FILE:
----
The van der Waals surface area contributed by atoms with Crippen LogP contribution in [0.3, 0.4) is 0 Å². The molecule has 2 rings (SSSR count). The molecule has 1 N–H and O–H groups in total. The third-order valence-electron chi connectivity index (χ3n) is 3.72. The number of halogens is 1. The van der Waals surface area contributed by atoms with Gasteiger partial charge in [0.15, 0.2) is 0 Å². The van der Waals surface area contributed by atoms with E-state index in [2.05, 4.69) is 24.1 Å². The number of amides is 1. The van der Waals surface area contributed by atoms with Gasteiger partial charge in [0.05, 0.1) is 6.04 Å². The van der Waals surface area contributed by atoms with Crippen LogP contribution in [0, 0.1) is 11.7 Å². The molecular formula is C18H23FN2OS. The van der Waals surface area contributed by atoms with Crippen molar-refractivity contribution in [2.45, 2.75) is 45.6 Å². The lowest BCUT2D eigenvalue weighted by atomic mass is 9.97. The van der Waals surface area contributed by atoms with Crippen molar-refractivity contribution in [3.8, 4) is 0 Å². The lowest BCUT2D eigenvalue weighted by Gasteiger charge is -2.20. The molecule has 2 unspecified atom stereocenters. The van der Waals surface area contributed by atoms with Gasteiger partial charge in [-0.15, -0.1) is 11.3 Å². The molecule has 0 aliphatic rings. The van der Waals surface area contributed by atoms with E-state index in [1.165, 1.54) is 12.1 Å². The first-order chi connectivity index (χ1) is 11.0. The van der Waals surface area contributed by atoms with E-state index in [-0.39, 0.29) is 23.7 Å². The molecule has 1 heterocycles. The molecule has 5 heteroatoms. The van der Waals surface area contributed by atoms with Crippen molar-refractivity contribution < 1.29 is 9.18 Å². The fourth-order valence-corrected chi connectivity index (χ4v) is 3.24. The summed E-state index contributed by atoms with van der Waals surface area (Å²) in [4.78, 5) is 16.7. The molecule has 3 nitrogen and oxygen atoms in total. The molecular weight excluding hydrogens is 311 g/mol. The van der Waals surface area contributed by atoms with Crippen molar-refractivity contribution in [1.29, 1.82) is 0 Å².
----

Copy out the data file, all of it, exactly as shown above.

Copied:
The van der Waals surface area contributed by atoms with Crippen LogP contribution in [0.3, 0.4) is 0 Å². The molecule has 2 rings (SSSR count). The molecule has 1 N–H and O–H groups in total. The third-order valence-electron chi connectivity index (χ3n) is 3.72. The number of halogens is 1. The van der Waals surface area contributed by atoms with Gasteiger partial charge in [0.15, 0.2) is 0 Å². The van der Waals surface area contributed by atoms with E-state index in [2.05, 4.69) is 24.1 Å². The number of amides is 1. The van der Waals surface area contributed by atoms with Gasteiger partial charge in [0.05, 0.1) is 6.04 Å². The van der Waals surface area contributed by atoms with Crippen LogP contribution in [0, 0.1) is 11.7 Å². The molecular formula is C18H23FN2OS. The van der Waals surface area contributed by atoms with Crippen molar-refractivity contribution in [2.45, 2.75) is 45.6 Å². The lowest BCUT2D eigenvalue weighted by atomic mass is 9.97. The van der Waals surface area contributed by atoms with Crippen molar-refractivity contribution in [3.8, 4) is 0 Å². The lowest BCUT2D eigenvalue weighted by Gasteiger charge is -2.20. The molecule has 2 unspecified atom stereocenters. The van der Waals surface area contributed by atoms with Gasteiger partial charge in [-0.15, -0.1) is 11.3 Å². The molecule has 0 aliphatic rings. The van der Waals surface area contributed by atoms with E-state index in [1.165, 1.54) is 12.1 Å². The first-order chi connectivity index (χ1) is 11.0. The van der Waals surface area contributed by atoms with E-state index in [-0.39, 0.29) is 23.7 Å². The molecule has 1 heterocycles. The molecule has 5 heteroatoms. The van der Waals surface area contributed by atoms with Crippen molar-refractivity contribution < 1.29 is 9.18 Å². The fourth-order valence-corrected chi connectivity index (χ4v) is 3.24. The summed E-state index contributed by atoms with van der Waals surface area (Å²) in [4.78, 5) is 16.7. The molecule has 3 nitrogen and oxygen atoms in total. The molecular weight excluding hydrogens is 311 g/mol. The van der Waals surface area contributed by atoms with Crippen molar-refractivity contribution in [1.29, 1.82) is 0 Å².